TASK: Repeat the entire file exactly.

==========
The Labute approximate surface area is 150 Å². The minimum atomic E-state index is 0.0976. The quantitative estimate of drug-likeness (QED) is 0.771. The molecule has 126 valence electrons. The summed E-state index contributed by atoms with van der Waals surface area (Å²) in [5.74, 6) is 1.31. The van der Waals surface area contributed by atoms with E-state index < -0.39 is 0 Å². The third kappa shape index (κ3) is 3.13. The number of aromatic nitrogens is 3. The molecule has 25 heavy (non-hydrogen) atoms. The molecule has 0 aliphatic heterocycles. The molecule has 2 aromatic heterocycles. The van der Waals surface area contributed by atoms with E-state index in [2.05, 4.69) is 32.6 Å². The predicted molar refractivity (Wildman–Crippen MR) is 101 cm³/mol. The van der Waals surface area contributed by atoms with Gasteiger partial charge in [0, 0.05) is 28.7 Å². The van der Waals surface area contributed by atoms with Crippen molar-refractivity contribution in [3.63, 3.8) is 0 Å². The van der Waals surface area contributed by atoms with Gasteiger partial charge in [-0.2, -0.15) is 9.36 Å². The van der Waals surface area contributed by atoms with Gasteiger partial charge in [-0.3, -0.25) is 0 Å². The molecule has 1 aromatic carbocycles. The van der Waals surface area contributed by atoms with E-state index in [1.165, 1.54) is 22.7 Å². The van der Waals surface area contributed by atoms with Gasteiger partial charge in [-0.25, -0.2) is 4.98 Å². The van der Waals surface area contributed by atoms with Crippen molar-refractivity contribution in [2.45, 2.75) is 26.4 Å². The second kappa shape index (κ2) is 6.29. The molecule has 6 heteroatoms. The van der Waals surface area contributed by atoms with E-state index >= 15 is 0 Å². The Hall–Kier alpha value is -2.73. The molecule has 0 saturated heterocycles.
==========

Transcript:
The Labute approximate surface area is 150 Å². The minimum atomic E-state index is 0.0976. The quantitative estimate of drug-likeness (QED) is 0.771. The molecule has 126 valence electrons. The summed E-state index contributed by atoms with van der Waals surface area (Å²) in [5.74, 6) is 1.31. The van der Waals surface area contributed by atoms with E-state index < -0.39 is 0 Å². The third kappa shape index (κ3) is 3.13. The number of aromatic nitrogens is 3. The molecule has 25 heavy (non-hydrogen) atoms. The molecule has 0 aliphatic heterocycles. The molecule has 2 aromatic heterocycles. The van der Waals surface area contributed by atoms with E-state index in [2.05, 4.69) is 32.6 Å². The predicted molar refractivity (Wildman–Crippen MR) is 101 cm³/mol. The van der Waals surface area contributed by atoms with Gasteiger partial charge in [0, 0.05) is 28.7 Å². The van der Waals surface area contributed by atoms with Crippen molar-refractivity contribution in [3.63, 3.8) is 0 Å². The van der Waals surface area contributed by atoms with Gasteiger partial charge in [-0.2, -0.15) is 9.36 Å². The van der Waals surface area contributed by atoms with Gasteiger partial charge in [-0.3, -0.25) is 0 Å². The molecule has 1 aromatic carbocycles. The van der Waals surface area contributed by atoms with E-state index in [1.165, 1.54) is 22.7 Å². The van der Waals surface area contributed by atoms with Gasteiger partial charge in [-0.25, -0.2) is 4.98 Å². The van der Waals surface area contributed by atoms with Crippen molar-refractivity contribution in [2.45, 2.75) is 26.4 Å². The second kappa shape index (κ2) is 6.29. The molecule has 6 heteroatoms. The van der Waals surface area contributed by atoms with E-state index >= 15 is 0 Å². The Hall–Kier alpha value is -2.73. The molecule has 0 saturated heterocycles.